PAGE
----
However, in the case of Red Flag Linux, those efforts ultimately went nowhere after the project failed to catch on. The org was ultimately dissolved, and the team terminated in 2014. Despite its collapse, the project appears to have been rebooted, with a release slated to launch later this year.

This is a story that would repeat on a regular cadence, fueled by periodic spats between Uncle Sam and software vendors.

It’s safe to say the Chinese government has something of a love-hate relationship with Redmond. In 2013, Chinese authorities urged Microsoft to extend support for Windows XP, on which the country still relied heavily.

However, a year later, the Chinese government banned Windows 8 in much of the public sector, just months after Microsoft ended support for Windows XP.

Today, Microsoft controls roughly 85 percent of the desktop operating system market as of June 2022, according to Statcounter.

Some of this can be attributed to the launch of Windows 10 China Government Edition in 2017, which was developed in collaboration with the China Electronics Technology Group.

It doesn’t appear those efforts bought Microsoft’s American partners much in terms of goodwill, with Chinese authorities directing government agencies to throw out all foreign-made personal computers this spring. ®

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EU-backed project to trial uncrewed flight ecosystem in Shannon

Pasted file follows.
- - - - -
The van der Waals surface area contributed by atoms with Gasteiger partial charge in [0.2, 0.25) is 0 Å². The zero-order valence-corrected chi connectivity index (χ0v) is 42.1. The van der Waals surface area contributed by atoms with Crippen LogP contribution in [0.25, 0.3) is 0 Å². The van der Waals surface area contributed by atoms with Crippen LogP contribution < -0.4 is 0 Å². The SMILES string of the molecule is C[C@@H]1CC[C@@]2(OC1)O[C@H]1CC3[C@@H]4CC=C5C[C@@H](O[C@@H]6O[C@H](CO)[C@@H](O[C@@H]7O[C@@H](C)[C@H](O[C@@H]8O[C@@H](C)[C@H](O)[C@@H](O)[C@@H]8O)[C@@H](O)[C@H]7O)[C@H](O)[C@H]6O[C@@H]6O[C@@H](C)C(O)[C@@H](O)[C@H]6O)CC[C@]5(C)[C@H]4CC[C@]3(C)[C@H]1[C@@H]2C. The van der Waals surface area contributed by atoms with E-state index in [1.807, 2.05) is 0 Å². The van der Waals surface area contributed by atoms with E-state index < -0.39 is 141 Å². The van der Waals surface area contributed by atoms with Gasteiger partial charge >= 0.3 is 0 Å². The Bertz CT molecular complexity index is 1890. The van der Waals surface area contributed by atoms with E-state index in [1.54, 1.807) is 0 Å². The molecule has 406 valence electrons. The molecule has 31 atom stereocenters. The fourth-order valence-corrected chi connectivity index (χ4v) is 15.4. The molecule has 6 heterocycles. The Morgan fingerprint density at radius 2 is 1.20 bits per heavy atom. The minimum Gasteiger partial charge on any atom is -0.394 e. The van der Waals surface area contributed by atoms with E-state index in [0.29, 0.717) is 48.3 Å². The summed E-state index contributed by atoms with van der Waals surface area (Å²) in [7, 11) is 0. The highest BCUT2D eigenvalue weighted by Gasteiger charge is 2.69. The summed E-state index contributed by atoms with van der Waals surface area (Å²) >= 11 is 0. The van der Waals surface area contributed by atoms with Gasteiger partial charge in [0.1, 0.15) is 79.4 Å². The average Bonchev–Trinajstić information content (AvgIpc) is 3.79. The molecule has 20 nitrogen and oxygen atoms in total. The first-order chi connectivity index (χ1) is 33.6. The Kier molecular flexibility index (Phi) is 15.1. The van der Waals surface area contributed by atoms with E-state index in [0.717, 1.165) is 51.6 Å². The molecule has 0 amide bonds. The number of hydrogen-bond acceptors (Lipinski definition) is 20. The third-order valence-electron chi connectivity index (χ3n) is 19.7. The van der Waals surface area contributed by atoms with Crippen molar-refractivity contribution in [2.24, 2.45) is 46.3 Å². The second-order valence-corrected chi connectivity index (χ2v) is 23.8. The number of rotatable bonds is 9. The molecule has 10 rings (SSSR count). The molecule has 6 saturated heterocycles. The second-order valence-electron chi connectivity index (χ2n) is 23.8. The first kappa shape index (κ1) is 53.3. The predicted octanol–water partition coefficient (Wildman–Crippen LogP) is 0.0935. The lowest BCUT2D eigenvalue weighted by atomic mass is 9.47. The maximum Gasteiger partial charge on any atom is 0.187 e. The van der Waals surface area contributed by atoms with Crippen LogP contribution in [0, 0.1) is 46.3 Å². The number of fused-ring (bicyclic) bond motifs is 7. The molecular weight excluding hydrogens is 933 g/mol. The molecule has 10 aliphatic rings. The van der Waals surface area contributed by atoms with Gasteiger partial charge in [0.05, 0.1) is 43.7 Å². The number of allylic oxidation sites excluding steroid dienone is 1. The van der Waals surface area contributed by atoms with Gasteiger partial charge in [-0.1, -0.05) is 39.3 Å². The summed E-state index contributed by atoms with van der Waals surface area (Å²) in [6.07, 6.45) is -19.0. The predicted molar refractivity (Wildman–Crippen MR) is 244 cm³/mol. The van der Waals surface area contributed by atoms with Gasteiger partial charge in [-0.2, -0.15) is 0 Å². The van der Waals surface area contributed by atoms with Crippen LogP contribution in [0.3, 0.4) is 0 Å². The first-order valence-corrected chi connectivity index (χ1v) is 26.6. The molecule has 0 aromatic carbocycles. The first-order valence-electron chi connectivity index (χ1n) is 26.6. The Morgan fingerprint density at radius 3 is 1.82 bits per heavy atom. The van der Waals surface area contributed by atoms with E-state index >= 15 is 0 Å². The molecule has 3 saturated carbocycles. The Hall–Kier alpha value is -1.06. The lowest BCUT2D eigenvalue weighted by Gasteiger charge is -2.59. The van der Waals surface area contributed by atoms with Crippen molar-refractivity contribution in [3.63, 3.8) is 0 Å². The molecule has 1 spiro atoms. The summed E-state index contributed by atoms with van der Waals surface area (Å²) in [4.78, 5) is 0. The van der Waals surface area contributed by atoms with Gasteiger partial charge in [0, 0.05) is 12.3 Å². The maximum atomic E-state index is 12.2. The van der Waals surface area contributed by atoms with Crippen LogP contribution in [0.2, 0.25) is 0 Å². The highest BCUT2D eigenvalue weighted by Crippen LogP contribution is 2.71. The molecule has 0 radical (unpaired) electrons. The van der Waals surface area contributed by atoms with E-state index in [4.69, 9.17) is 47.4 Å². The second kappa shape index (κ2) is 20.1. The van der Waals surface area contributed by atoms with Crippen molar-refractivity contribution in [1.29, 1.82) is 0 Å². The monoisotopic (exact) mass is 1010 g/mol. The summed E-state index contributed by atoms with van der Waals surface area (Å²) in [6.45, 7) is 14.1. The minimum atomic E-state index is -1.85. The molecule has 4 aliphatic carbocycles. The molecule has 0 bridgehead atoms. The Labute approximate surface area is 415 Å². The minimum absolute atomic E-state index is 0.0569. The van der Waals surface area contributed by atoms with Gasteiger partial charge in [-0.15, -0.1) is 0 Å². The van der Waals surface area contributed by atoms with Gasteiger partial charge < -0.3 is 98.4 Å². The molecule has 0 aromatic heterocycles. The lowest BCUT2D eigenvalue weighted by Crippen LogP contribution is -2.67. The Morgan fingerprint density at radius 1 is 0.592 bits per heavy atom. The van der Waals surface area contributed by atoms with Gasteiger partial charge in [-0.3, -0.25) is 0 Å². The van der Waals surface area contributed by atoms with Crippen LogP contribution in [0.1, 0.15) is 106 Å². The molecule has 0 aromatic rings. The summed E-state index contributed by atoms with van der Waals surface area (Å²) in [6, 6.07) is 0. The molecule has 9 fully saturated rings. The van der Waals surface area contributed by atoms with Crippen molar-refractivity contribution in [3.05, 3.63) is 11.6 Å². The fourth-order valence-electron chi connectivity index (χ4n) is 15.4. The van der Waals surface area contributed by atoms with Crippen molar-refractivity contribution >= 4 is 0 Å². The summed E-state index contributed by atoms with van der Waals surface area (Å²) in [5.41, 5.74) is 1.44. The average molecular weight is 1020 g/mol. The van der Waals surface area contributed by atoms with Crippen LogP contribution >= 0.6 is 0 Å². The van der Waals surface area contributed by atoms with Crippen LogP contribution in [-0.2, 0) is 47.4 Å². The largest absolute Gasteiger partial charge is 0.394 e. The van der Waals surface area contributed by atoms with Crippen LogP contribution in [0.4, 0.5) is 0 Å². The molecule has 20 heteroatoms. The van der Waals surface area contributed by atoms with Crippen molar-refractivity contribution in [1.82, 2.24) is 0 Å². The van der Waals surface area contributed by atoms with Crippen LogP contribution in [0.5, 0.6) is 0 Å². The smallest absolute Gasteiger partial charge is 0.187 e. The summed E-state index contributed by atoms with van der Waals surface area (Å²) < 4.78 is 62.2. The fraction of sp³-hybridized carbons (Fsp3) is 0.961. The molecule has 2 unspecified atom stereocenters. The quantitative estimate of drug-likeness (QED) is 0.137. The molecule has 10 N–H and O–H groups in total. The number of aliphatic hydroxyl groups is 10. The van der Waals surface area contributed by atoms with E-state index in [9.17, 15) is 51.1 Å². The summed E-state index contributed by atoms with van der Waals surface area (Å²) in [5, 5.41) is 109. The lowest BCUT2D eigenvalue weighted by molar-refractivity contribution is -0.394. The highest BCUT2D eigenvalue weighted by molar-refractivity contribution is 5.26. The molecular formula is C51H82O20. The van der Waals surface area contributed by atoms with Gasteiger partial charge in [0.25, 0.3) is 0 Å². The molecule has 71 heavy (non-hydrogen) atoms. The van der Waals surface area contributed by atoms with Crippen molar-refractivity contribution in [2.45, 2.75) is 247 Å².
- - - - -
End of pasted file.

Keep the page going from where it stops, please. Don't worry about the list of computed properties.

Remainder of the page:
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The Shannon-based project aims to integrate the operations of uncrewed and conventional aircraft to modernise air traffic management in Europe.

A European consortium based in Shannon has received EU funding to develop a flight ecosystem for drones and help integrate uncrewed aircraft into our airspace.

Coordinated by Future Mobility Campus Ireland (FMCI), this consortium will conduct a three-year engineering project to develop, deploy and optimise this type of system in Europe.

Describing itself as Ireland’s “first testbed for future mobility”, FMCI is a development centre based in the Shannon Free Zone focused on innovation in both ground and air mobility tech.

Illustration of an unmanned vehicle testing site, with drones visible. A landing and take off zone is highlighted, along with a mobile operations unit where a van is parked. A small building is labelled as the AAM operations centre.

Illustration of the Advanced Aerial Mobility Hub at FMCI. Image: FMCI

FMCI said the research project, known as EALU-AER, represents a “major vote of confidence” in Ireland’s local expertise, industry operators and the resourcing of air mobility development.